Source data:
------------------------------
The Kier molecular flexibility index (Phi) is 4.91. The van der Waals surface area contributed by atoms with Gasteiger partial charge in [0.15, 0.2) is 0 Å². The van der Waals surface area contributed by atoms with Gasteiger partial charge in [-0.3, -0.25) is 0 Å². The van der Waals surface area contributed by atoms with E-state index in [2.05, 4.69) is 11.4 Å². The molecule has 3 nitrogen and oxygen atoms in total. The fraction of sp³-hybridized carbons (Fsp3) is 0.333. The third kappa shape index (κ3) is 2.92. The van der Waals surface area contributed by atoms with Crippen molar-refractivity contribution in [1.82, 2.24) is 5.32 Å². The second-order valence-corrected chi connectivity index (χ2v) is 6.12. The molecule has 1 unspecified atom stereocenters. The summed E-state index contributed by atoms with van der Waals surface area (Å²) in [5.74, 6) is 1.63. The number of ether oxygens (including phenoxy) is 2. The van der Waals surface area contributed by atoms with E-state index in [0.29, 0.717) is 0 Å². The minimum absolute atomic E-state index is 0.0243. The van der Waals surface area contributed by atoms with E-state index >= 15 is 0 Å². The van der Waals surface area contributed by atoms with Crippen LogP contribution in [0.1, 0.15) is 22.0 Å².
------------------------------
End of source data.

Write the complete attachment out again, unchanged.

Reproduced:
The Kier molecular flexibility index (Phi) is 4.91. The van der Waals surface area contributed by atoms with Gasteiger partial charge in [0.15, 0.2) is 0 Å². The van der Waals surface area contributed by atoms with Gasteiger partial charge in [-0.3, -0.25) is 0 Å². The van der Waals surface area contributed by atoms with E-state index in [2.05, 4.69) is 11.4 Å². The molecule has 3 nitrogen and oxygen atoms in total. The fraction of sp³-hybridized carbons (Fsp3) is 0.333. The third kappa shape index (κ3) is 2.92. The van der Waals surface area contributed by atoms with Crippen molar-refractivity contribution in [1.82, 2.24) is 5.32 Å². The second-order valence-corrected chi connectivity index (χ2v) is 6.12. The molecule has 1 unspecified atom stereocenters. The summed E-state index contributed by atoms with van der Waals surface area (Å²) in [5.74, 6) is 1.63. The number of ether oxygens (including phenoxy) is 2. The van der Waals surface area contributed by atoms with E-state index in [0.29, 0.717) is 0 Å². The minimum absolute atomic E-state index is 0.0243. The van der Waals surface area contributed by atoms with E-state index >= 15 is 0 Å². The van der Waals surface area contributed by atoms with Crippen LogP contribution in [0.1, 0.15) is 22.0 Å².